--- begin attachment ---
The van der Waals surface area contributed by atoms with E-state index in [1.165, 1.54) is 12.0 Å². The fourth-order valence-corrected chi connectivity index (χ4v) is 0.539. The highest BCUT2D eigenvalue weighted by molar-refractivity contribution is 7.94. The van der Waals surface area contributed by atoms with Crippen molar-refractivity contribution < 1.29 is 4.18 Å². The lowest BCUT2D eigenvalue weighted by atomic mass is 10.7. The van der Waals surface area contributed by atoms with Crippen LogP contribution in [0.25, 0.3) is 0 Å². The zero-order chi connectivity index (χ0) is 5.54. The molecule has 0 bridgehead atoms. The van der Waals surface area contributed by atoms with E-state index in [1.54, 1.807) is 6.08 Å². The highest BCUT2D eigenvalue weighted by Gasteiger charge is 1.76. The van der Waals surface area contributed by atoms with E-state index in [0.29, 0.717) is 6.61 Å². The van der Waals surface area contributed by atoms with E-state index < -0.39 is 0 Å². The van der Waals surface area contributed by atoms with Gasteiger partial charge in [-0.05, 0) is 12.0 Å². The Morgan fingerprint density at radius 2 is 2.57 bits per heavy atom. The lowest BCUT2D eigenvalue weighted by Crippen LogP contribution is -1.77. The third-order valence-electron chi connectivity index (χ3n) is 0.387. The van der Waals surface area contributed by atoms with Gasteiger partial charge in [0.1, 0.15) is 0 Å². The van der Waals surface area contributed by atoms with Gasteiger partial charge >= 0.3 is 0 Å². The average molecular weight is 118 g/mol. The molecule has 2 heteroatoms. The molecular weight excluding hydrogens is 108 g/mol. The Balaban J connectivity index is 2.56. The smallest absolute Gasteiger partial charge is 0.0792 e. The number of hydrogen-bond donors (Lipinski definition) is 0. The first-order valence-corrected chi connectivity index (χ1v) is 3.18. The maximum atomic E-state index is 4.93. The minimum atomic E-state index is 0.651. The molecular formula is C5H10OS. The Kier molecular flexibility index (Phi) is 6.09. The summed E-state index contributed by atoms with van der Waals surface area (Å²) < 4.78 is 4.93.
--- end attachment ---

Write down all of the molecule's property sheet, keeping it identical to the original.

The van der Waals surface area contributed by atoms with E-state index in [1.165, 1.54) is 12.0 Å². The fourth-order valence-corrected chi connectivity index (χ4v) is 0.539. The highest BCUT2D eigenvalue weighted by molar-refractivity contribution is 7.94. The van der Waals surface area contributed by atoms with Crippen molar-refractivity contribution < 1.29 is 4.18 Å². The lowest BCUT2D eigenvalue weighted by atomic mass is 10.7. The van der Waals surface area contributed by atoms with Crippen LogP contribution in [0.25, 0.3) is 0 Å². The zero-order chi connectivity index (χ0) is 5.54. The molecule has 0 bridgehead atoms. The van der Waals surface area contributed by atoms with E-state index in [1.54, 1.807) is 6.08 Å². The highest BCUT2D eigenvalue weighted by Gasteiger charge is 1.76. The van der Waals surface area contributed by atoms with E-state index in [0.29, 0.717) is 6.61 Å². The van der Waals surface area contributed by atoms with E-state index < -0.39 is 0 Å². The van der Waals surface area contributed by atoms with Gasteiger partial charge in [-0.05, 0) is 12.0 Å². The Morgan fingerprint density at radius 2 is 2.57 bits per heavy atom. The lowest BCUT2D eigenvalue weighted by Crippen LogP contribution is -1.77. The third-order valence-electron chi connectivity index (χ3n) is 0.387. The van der Waals surface area contributed by atoms with Gasteiger partial charge in [0.1, 0.15) is 0 Å². The van der Waals surface area contributed by atoms with Gasteiger partial charge >= 0.3 is 0 Å². The average molecular weight is 118 g/mol. The molecule has 2 heteroatoms. The molecular weight excluding hydrogens is 108 g/mol. The Balaban J connectivity index is 2.56. The smallest absolute Gasteiger partial charge is 0.0792 e. The number of hydrogen-bond donors (Lipinski definition) is 0. The first-order valence-corrected chi connectivity index (χ1v) is 3.18. The maximum atomic E-state index is 4.93. The minimum atomic E-state index is 0.651. The molecular formula is C5H10OS. The Kier molecular flexibility index (Phi) is 6.09. The summed E-state index contributed by atoms with van der Waals surface area (Å²) < 4.78 is 4.93.